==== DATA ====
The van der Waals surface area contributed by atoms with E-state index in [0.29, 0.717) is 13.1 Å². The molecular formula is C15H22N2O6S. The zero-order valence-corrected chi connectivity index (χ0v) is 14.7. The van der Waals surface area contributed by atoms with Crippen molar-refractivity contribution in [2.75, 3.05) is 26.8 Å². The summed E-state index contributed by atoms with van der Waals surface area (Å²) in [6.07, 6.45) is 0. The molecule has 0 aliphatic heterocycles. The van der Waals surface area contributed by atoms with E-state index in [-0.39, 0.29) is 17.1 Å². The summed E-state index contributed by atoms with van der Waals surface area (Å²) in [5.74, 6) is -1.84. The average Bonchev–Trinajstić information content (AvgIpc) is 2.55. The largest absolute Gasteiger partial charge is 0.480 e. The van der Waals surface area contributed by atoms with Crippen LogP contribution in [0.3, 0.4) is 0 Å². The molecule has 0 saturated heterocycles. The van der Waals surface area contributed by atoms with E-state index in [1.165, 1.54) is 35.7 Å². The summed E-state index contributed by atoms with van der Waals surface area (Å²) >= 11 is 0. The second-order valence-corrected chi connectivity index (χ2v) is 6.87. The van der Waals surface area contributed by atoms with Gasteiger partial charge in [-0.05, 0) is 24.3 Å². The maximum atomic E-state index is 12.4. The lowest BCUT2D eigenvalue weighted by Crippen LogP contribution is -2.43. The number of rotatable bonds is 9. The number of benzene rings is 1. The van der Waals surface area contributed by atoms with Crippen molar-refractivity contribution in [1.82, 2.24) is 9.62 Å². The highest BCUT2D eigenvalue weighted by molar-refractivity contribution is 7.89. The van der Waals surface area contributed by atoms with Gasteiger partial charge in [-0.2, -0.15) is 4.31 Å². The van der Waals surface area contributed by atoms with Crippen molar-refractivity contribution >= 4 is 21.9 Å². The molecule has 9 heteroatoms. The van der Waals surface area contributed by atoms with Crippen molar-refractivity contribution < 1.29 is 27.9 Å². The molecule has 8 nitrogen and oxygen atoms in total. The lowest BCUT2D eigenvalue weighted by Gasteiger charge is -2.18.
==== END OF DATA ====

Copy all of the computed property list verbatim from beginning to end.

The van der Waals surface area contributed by atoms with E-state index in [0.29, 0.717) is 13.1 Å². The molecular formula is C15H22N2O6S. The zero-order valence-corrected chi connectivity index (χ0v) is 14.7. The van der Waals surface area contributed by atoms with Crippen molar-refractivity contribution in [2.75, 3.05) is 26.8 Å². The summed E-state index contributed by atoms with van der Waals surface area (Å²) in [6.07, 6.45) is 0. The molecule has 0 aliphatic heterocycles. The van der Waals surface area contributed by atoms with E-state index in [-0.39, 0.29) is 17.1 Å². The summed E-state index contributed by atoms with van der Waals surface area (Å²) in [5.74, 6) is -1.84. The average Bonchev–Trinajstić information content (AvgIpc) is 2.55. The largest absolute Gasteiger partial charge is 0.480 e. The van der Waals surface area contributed by atoms with Crippen LogP contribution in [0.3, 0.4) is 0 Å². The molecule has 0 saturated heterocycles. The van der Waals surface area contributed by atoms with E-state index in [1.165, 1.54) is 35.7 Å². The summed E-state index contributed by atoms with van der Waals surface area (Å²) >= 11 is 0. The second-order valence-corrected chi connectivity index (χ2v) is 6.87. The van der Waals surface area contributed by atoms with Gasteiger partial charge in [-0.05, 0) is 24.3 Å². The maximum atomic E-state index is 12.4. The lowest BCUT2D eigenvalue weighted by Crippen LogP contribution is -2.43. The number of rotatable bonds is 9. The number of benzene rings is 1. The van der Waals surface area contributed by atoms with Crippen molar-refractivity contribution in [1.82, 2.24) is 9.62 Å². The highest BCUT2D eigenvalue weighted by molar-refractivity contribution is 7.89. The van der Waals surface area contributed by atoms with Gasteiger partial charge in [-0.2, -0.15) is 4.31 Å². The van der Waals surface area contributed by atoms with Crippen molar-refractivity contribution >= 4 is 21.9 Å². The molecule has 9 heteroatoms. The van der Waals surface area contributed by atoms with Crippen molar-refractivity contribution < 1.29 is 27.9 Å². The molecule has 8 nitrogen and oxygen atoms in total. The lowest BCUT2D eigenvalue weighted by Gasteiger charge is -2.18.